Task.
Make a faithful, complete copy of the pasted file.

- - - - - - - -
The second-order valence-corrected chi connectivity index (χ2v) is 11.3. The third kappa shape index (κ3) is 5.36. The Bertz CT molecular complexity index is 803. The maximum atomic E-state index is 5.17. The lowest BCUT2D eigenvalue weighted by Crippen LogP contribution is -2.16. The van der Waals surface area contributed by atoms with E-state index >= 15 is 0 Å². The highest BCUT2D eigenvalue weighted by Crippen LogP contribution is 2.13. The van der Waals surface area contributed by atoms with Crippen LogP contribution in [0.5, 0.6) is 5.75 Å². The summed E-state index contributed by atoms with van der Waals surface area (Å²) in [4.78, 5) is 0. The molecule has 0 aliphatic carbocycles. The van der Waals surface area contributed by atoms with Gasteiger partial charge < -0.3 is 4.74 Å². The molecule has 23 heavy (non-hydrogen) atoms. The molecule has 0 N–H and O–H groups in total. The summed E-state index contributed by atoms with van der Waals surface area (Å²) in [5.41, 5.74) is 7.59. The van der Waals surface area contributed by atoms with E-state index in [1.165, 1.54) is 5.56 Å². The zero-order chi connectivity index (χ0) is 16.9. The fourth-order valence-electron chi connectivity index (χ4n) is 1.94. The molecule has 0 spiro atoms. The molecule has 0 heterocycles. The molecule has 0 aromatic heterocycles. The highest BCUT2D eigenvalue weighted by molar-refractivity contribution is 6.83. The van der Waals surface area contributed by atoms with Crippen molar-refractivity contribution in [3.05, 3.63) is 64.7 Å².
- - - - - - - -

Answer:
The second-order valence-corrected chi connectivity index (χ2v) is 11.3. The third kappa shape index (κ3) is 5.36. The Bertz CT molecular complexity index is 803. The maximum atomic E-state index is 5.17. The lowest BCUT2D eigenvalue weighted by Crippen LogP contribution is -2.16. The van der Waals surface area contributed by atoms with E-state index >= 15 is 0 Å². The highest BCUT2D eigenvalue weighted by Crippen LogP contribution is 2.13. The van der Waals surface area contributed by atoms with Crippen LogP contribution in [0.5, 0.6) is 5.75 Å². The summed E-state index contributed by atoms with van der Waals surface area (Å²) in [4.78, 5) is 0. The molecule has 0 aliphatic carbocycles. The van der Waals surface area contributed by atoms with Gasteiger partial charge < -0.3 is 4.74 Å². The molecule has 23 heavy (non-hydrogen) atoms. The molecule has 0 N–H and O–H groups in total. The summed E-state index contributed by atoms with van der Waals surface area (Å²) in [5.41, 5.74) is 7.59. The van der Waals surface area contributed by atoms with E-state index in [1.165, 1.54) is 5.56 Å². The zero-order chi connectivity index (χ0) is 16.9. The fourth-order valence-electron chi connectivity index (χ4n) is 1.94. The molecule has 0 spiro atoms. The molecule has 0 heterocycles. The molecule has 0 aromatic heterocycles. The highest BCUT2D eigenvalue weighted by molar-refractivity contribution is 6.83. The van der Waals surface area contributed by atoms with Crippen molar-refractivity contribution in [3.05, 3.63) is 64.7 Å².